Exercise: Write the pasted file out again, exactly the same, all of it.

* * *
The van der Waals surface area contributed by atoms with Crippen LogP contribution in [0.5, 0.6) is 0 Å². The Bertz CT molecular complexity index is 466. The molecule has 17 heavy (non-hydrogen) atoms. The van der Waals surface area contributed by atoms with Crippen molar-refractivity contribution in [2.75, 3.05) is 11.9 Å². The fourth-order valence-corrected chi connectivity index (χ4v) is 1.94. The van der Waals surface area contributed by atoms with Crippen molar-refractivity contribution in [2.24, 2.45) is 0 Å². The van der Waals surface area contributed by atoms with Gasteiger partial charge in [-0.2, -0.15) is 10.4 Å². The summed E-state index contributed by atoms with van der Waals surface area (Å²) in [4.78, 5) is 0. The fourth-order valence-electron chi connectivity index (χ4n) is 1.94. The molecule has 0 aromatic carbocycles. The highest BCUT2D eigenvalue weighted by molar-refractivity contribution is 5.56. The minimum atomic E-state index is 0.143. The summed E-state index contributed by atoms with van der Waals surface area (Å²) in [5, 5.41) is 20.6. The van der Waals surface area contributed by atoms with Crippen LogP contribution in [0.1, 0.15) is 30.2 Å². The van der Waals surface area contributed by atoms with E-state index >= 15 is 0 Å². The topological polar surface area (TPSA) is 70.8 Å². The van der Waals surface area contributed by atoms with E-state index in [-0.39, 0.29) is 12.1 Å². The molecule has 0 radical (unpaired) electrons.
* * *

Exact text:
The van der Waals surface area contributed by atoms with Crippen LogP contribution in [0.5, 0.6) is 0 Å². The Bertz CT molecular complexity index is 466. The molecule has 17 heavy (non-hydrogen) atoms. The van der Waals surface area contributed by atoms with Crippen molar-refractivity contribution in [2.75, 3.05) is 11.9 Å². The fourth-order valence-corrected chi connectivity index (χ4v) is 1.94. The van der Waals surface area contributed by atoms with Crippen molar-refractivity contribution in [2.24, 2.45) is 0 Å². The van der Waals surface area contributed by atoms with Gasteiger partial charge in [-0.2, -0.15) is 10.4 Å². The summed E-state index contributed by atoms with van der Waals surface area (Å²) in [4.78, 5) is 0. The fourth-order valence-electron chi connectivity index (χ4n) is 1.94. The molecule has 0 aromatic carbocycles. The highest BCUT2D eigenvalue weighted by molar-refractivity contribution is 5.56. The minimum atomic E-state index is 0.143. The summed E-state index contributed by atoms with van der Waals surface area (Å²) in [5, 5.41) is 20.6. The van der Waals surface area contributed by atoms with Crippen LogP contribution in [0.1, 0.15) is 30.2 Å². The van der Waals surface area contributed by atoms with E-state index >= 15 is 0 Å². The topological polar surface area (TPSA) is 70.8 Å². The van der Waals surface area contributed by atoms with E-state index in [-0.39, 0.29) is 12.1 Å². The molecule has 0 radical (unpaired) electrons.